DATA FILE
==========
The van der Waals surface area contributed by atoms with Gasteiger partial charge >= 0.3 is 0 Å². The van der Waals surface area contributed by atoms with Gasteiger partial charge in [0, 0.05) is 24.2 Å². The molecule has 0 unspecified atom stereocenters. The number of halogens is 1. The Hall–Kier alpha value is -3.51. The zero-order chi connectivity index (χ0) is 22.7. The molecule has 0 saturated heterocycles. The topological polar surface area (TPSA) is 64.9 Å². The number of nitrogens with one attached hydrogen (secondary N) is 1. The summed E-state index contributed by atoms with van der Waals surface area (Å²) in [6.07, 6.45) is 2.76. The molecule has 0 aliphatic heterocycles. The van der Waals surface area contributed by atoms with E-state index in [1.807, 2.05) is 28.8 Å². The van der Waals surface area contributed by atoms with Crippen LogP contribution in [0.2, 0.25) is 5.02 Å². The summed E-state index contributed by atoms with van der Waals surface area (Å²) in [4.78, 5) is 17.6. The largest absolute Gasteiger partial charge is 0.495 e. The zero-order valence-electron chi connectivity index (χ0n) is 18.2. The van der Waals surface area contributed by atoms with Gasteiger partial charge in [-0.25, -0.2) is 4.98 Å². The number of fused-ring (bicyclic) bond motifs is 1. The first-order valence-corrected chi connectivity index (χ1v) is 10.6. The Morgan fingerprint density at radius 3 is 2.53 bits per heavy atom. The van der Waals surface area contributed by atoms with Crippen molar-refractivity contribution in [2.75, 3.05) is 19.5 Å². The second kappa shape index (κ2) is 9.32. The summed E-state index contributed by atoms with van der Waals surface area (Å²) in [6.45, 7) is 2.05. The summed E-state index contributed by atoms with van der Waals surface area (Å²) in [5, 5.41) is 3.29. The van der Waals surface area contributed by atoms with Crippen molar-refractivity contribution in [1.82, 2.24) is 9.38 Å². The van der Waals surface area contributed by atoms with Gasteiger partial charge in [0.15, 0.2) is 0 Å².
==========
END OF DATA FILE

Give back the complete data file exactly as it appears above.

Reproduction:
The van der Waals surface area contributed by atoms with Gasteiger partial charge >= 0.3 is 0 Å². The van der Waals surface area contributed by atoms with Gasteiger partial charge in [0, 0.05) is 24.2 Å². The molecule has 0 unspecified atom stereocenters. The number of halogens is 1. The Hall–Kier alpha value is -3.51. The zero-order chi connectivity index (χ0) is 22.7. The molecule has 0 saturated heterocycles. The topological polar surface area (TPSA) is 64.9 Å². The number of nitrogens with one attached hydrogen (secondary N) is 1. The summed E-state index contributed by atoms with van der Waals surface area (Å²) in [6.07, 6.45) is 2.76. The molecule has 0 aliphatic heterocycles. The van der Waals surface area contributed by atoms with E-state index in [1.807, 2.05) is 28.8 Å². The van der Waals surface area contributed by atoms with Crippen LogP contribution in [0.2, 0.25) is 5.02 Å². The summed E-state index contributed by atoms with van der Waals surface area (Å²) in [4.78, 5) is 17.6. The largest absolute Gasteiger partial charge is 0.495 e. The zero-order valence-electron chi connectivity index (χ0n) is 18.2. The van der Waals surface area contributed by atoms with Gasteiger partial charge in [-0.25, -0.2) is 4.98 Å². The number of fused-ring (bicyclic) bond motifs is 1. The first-order valence-corrected chi connectivity index (χ1v) is 10.6. The Morgan fingerprint density at radius 3 is 2.53 bits per heavy atom. The van der Waals surface area contributed by atoms with Crippen molar-refractivity contribution in [2.75, 3.05) is 19.5 Å². The second kappa shape index (κ2) is 9.32. The summed E-state index contributed by atoms with van der Waals surface area (Å²) in [6.45, 7) is 2.05. The summed E-state index contributed by atoms with van der Waals surface area (Å²) in [5, 5.41) is 3.29. The van der Waals surface area contributed by atoms with Crippen molar-refractivity contribution in [1.82, 2.24) is 9.38 Å². The van der Waals surface area contributed by atoms with Gasteiger partial charge in [0.15, 0.2) is 0 Å².